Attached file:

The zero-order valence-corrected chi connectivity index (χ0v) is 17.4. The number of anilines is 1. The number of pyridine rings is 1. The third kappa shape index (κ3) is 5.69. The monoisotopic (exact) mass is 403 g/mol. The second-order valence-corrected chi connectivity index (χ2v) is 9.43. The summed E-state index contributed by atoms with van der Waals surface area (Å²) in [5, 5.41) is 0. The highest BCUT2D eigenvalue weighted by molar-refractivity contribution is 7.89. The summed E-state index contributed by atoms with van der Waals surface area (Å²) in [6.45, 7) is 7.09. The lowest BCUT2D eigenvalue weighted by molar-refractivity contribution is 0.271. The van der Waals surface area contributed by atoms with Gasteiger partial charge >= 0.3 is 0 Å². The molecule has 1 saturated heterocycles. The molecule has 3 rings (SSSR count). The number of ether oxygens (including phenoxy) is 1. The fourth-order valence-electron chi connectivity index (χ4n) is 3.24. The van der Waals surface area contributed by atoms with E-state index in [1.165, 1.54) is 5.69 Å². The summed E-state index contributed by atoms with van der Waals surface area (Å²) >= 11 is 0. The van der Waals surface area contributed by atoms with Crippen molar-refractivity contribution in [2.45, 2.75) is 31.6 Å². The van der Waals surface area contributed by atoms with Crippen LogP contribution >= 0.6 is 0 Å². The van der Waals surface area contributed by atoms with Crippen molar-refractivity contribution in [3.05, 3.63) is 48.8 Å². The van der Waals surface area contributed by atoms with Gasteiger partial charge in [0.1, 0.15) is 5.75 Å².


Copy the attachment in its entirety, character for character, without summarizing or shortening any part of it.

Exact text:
The zero-order valence-corrected chi connectivity index (χ0v) is 17.4. The number of anilines is 1. The number of pyridine rings is 1. The third kappa shape index (κ3) is 5.69. The monoisotopic (exact) mass is 403 g/mol. The second-order valence-corrected chi connectivity index (χ2v) is 9.43. The summed E-state index contributed by atoms with van der Waals surface area (Å²) in [5, 5.41) is 0. The highest BCUT2D eigenvalue weighted by molar-refractivity contribution is 7.89. The summed E-state index contributed by atoms with van der Waals surface area (Å²) in [6.45, 7) is 7.09. The lowest BCUT2D eigenvalue weighted by molar-refractivity contribution is 0.271. The van der Waals surface area contributed by atoms with Gasteiger partial charge >= 0.3 is 0 Å². The molecule has 1 saturated heterocycles. The molecule has 3 rings (SSSR count). The number of ether oxygens (including phenoxy) is 1. The fourth-order valence-electron chi connectivity index (χ4n) is 3.24. The van der Waals surface area contributed by atoms with E-state index in [1.165, 1.54) is 5.69 Å². The summed E-state index contributed by atoms with van der Waals surface area (Å²) >= 11 is 0. The van der Waals surface area contributed by atoms with Crippen molar-refractivity contribution in [2.45, 2.75) is 31.6 Å². The van der Waals surface area contributed by atoms with Crippen LogP contribution >= 0.6 is 0 Å². The van der Waals surface area contributed by atoms with Crippen molar-refractivity contribution in [3.05, 3.63) is 48.8 Å². The van der Waals surface area contributed by atoms with Gasteiger partial charge in [0.1, 0.15) is 5.75 Å².